Truck Farm

Chef Brack May was the first to put fried chicken and waffles on a menu to my knowledge, and that was emblematic of his approach – comfort food in spirit, refined in technique and presentation.

At Truck Farm, May is hitting a middle ground. The first thing you notice is the smoke emanating from a portable “pit” that’s big enough to fit two whole hogs. May’s staff is also using it to smoke house-made sausages and brisket, among other things. The menu is a work in progress, but in addition to the smoked meats, burgers and salads there are daily specials, such as catfish tacos on Tuesdays, spaghetti and meatballs on Wednesdays and fried chicken on Thursdays.

The main dining room is airy and filled with eclectic art, including a circular mural that was taken from the United Fruit building (which is owned by the Coleman family, also owners here). There is a screened patio to the rear that opens onto a courtyard flanked on either side by kitchens with enough space and equipment to rival those of the largest restaurants.
Truck Farm is a bit off the beaten path, at 11760 River Road, St. Rose, but it’s a short, quick trip from New Orleans, and it’s worth the ride.

 Open Mondays-Thursdays 11 a.m.-7 p.m., until 8 p.m. on Fridays and for brunch on Saturdays 11 a.m.-3 p.m.

News From the Kitchens

Ruby Slipper

Jennifer and Erich Weishaupt opened the first Ruby Slipper a couple of years after Hurricane Katrina, and it became a hit in its Mid-City neighborhood almost immediately.

The Weishaupts now operate five Ruby Slippers, but they only own one of the properties. When they realized recently that the lease on their original location would be ending in a couple of years, they decided to start planning on a more permanent home.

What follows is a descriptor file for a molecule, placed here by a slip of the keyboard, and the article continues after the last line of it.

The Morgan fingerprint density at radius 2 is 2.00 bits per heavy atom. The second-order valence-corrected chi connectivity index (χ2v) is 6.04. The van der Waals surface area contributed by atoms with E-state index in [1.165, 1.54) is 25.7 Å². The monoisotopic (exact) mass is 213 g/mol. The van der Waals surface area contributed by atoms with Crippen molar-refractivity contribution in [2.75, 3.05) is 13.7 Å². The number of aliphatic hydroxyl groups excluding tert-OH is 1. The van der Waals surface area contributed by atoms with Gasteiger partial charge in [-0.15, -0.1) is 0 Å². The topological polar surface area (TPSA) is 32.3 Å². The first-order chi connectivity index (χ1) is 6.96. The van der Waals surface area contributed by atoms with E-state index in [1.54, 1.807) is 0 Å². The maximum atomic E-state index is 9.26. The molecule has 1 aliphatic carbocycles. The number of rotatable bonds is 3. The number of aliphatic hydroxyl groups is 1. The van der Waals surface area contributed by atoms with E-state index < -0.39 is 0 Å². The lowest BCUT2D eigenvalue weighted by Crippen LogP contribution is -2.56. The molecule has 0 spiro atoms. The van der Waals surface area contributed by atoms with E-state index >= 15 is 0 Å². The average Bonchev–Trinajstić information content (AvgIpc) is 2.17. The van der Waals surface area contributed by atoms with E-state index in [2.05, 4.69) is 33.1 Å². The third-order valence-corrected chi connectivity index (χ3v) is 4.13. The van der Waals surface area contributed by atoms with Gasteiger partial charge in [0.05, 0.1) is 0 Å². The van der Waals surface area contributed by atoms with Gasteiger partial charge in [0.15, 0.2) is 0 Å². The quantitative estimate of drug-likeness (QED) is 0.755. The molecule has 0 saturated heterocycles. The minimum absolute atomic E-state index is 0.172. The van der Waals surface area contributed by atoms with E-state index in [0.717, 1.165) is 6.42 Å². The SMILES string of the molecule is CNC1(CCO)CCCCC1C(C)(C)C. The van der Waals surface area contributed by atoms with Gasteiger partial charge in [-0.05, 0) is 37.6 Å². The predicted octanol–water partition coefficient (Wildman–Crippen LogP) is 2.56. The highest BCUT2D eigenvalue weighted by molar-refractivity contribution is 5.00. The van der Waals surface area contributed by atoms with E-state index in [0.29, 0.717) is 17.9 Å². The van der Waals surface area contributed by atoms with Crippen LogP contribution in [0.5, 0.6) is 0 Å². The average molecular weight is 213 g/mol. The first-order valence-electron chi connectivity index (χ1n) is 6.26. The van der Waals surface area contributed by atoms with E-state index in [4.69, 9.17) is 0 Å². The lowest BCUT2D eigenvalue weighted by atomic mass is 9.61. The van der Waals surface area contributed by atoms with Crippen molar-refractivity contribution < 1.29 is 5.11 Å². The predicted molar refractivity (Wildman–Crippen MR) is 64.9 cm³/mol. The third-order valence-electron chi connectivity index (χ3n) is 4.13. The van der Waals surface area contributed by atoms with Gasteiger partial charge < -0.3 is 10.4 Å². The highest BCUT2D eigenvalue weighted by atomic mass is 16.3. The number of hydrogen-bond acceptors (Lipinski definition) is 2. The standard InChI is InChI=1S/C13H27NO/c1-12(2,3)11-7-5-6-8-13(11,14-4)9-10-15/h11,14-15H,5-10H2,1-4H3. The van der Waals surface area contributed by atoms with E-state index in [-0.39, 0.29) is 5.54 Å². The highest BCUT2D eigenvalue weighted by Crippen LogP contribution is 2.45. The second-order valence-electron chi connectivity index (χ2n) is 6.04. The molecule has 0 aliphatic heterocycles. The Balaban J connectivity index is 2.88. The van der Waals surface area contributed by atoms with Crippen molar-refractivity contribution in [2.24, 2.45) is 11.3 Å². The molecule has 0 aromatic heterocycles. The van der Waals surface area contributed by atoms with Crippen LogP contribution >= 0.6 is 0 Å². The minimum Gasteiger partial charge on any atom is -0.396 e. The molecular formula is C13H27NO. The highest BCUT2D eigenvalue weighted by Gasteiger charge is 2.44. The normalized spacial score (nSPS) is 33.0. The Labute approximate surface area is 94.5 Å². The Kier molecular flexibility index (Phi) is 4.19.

They told me that they never considered leaving Mid-City, so when the property at 315 S. Broad St. became available they took a look. It wasn’t much to look at from the outside, but the former Carpenter’s Union Hall is as solid as they come on the inside and it came with a huge, L-shaped lot that opens on both S. Broad and Banks streets.

The couple has big plans for the increased space. For one thing, Jennifer says, they can now consolidate their offices, storage space and commissary kitchen activities. For another, they’re planning on expanding the seating available by building a large deck at the rear of the structure, which will still have ample room for parking in the grassy, fenced lot.

Eventually, they hope to open an outdoor food court.

If you can’t wait to sample the Ruby Slipper menu, you have a lot of options – visit for a list of locations and hours.

News From the Kitchens

Roux Carré

In the last few years, the movement to “incubate” small businesses has exploded, and hasn’t left the restaurant industry behind. Roux Carré is one example of the trend; described by the folks behind it (The Good Work Network) as an “accelerator for emerging food-preneurs,” the facility provides space for walk-up service, business training and other behind-the-scenes assistance to folks wanting to get a start in the industry.

The brightly colored building is focused inward on a covered patio filled with metal tables and chairs. At the periphery, five vendors offer their wares from trailer-sized structures.

The current lineup of vendors is as eclectic as what’s available at the Fairgrounds during Jazz Fest. Miriam Rodriguez, a.k.a. “the Pupusa Lady,” has her eponymous Honduran stuffed tortillas for sale, as well as ceviche, fried chicken and beans and rice; Splendid Pig offers barbecued pork, corn soup, salad and crab cakes; Johnny’s Jamaican Grill includes jerked chicken, shrimp or chicken curry and plaintains; Estralita’s Carry Out serves New Orleans classics such as seafood gumbo, red beans and rice and sweet potato pie; and finally, the Youth Empowerment Project makes snowballs, juices and teas.

Roux Carré is located at 2000 Oretha Castle Haley Blvd. The food court is open Wednesdays-Saturdays 11 a.m.-8 p.m., and on Sundays 11 a.m.-6 p.m.